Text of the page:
AUTHOR INTERVIEW: Louis Kraft, author of The Discovery

Author/historian Louis Kraft has focused his energy on producing work that highlights racism and the human experience of people who have put their lives on the line to prevent war. He has written articles for magazines, including Research Review and Wild West, as well as fiction (The Final Showdown) and nonfiction (Gatewood & Geronimo) books. Kraft returned to fiction writing when he collaborated with Robert S. Goodman on The Discovery.
Visit his website at

About the Book:

In THE DISCOVERY by Robert S. Goodman and Louis Kraft, a young obstetrician/gynecologist delivers a premature baby after attending a dinner party. The child survives the delivery, but complications lead to a malpractice lawsuit two decades later.
In 1952, a pregnant seventeen-year-old gives birth in a Los Angeles hospital. Two nurses attend to the young woman while they wait for the doctor on call to arrive for the delivery. Dr. Harry Chapman arrives at the hospital clearheaded but with alcohol on his breath. The premature baby is born blue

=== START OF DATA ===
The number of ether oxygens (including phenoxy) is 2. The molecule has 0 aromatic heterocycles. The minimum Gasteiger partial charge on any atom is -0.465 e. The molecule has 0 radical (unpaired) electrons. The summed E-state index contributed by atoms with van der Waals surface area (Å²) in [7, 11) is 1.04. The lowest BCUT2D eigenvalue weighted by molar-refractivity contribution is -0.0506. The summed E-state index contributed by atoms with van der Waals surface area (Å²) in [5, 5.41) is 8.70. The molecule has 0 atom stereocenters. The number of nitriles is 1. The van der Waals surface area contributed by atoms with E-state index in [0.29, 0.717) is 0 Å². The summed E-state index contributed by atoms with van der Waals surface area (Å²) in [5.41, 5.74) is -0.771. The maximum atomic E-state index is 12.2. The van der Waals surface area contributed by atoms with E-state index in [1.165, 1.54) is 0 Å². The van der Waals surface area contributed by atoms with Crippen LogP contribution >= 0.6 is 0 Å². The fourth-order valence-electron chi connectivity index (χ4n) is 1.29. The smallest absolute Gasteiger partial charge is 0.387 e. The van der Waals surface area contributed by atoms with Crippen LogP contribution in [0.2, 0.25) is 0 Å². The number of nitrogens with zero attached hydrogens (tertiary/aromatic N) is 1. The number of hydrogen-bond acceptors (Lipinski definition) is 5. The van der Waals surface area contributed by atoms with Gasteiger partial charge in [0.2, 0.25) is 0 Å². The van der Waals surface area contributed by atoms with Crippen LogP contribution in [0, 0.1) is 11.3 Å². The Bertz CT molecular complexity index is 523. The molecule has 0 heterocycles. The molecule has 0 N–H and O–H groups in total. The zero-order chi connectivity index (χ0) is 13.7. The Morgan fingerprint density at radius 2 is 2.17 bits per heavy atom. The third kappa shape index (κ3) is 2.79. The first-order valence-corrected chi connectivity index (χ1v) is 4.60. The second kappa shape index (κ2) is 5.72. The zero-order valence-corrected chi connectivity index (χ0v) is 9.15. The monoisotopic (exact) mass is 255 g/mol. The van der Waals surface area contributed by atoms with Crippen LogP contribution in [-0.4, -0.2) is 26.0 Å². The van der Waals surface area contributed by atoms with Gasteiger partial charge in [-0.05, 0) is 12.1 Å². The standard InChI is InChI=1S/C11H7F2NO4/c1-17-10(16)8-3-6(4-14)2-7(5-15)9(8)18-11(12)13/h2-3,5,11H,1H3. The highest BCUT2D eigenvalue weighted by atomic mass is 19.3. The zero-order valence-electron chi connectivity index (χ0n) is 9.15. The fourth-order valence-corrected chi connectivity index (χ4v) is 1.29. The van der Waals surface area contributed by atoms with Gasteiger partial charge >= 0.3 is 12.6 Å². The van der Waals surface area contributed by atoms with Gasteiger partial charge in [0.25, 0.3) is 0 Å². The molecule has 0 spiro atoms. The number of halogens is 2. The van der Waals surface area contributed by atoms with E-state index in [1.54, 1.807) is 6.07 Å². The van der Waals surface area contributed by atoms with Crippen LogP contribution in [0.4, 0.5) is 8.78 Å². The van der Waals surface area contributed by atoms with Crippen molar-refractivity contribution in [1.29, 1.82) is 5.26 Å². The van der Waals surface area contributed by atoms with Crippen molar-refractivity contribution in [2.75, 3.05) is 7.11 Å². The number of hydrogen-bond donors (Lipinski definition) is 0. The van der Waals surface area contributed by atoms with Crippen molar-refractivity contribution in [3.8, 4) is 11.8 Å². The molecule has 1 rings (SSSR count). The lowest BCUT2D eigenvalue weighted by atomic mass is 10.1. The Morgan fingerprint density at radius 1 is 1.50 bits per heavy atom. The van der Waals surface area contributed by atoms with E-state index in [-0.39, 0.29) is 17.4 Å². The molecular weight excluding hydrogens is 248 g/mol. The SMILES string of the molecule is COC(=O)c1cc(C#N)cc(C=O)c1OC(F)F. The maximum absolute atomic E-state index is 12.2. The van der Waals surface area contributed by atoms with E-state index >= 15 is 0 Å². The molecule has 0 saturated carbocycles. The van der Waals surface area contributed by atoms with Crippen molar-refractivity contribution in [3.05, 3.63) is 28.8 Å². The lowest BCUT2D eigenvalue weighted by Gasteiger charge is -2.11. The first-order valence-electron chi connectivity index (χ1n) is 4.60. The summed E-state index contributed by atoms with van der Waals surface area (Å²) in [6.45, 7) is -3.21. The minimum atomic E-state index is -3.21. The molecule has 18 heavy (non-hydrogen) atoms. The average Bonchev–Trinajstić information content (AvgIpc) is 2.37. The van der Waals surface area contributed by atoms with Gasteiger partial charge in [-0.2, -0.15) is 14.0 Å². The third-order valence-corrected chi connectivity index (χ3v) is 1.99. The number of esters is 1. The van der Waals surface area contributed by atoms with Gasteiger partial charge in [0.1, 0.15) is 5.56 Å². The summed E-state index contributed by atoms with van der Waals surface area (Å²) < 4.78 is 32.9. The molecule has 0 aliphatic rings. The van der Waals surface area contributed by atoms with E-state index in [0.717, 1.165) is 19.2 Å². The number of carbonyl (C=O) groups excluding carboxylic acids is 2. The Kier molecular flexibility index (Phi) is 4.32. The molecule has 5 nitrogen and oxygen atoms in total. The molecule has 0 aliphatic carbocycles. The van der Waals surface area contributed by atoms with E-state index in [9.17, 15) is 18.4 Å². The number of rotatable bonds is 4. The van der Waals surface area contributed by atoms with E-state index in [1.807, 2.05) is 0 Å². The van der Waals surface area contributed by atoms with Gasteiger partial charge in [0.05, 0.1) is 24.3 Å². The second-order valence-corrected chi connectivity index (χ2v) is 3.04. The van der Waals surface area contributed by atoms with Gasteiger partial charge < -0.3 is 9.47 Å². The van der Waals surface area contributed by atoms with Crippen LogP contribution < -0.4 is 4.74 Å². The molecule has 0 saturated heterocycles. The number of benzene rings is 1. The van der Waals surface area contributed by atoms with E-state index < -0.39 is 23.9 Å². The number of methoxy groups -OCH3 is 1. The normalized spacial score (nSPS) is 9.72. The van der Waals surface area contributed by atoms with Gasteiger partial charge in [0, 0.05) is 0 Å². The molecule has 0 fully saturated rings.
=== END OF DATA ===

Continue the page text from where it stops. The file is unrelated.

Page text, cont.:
and placed in an incubator. The nurses turn the oxygen to the level recommended to pediatricians for preemies the year before to prevent blindness. When the baby’s color doesn’t change, Harry instructs the nurses to turn the oxygen up to maximum. They protest, but Harry insists that the nurses comply to save the baby from brain damage or death.
In 1972, Greg Weston, a twenty-year-old paralegal meets a young woman who works with a renowned pediatrician. When she questions the attractive young man about his blindness, Greg reveals that his adoptive parents told him he was born blind. After agreeing to see the doctor Gail works for, Greg becomes aware that his blindness may have occurred as a result of physician error. Greg requests his medical records from the hospital and the adoption agency, and he finds that the hospital records tell a different story about what took place after his birth. In both records, Dr. Harry Chapman is indicated as the doctor who delivered him. Greg shares his findings with a partner in his law firm, and they build a case against Dr. Chapman based on fraudulent changes in the hospital records, which allows the statute of limitations to be thrown out.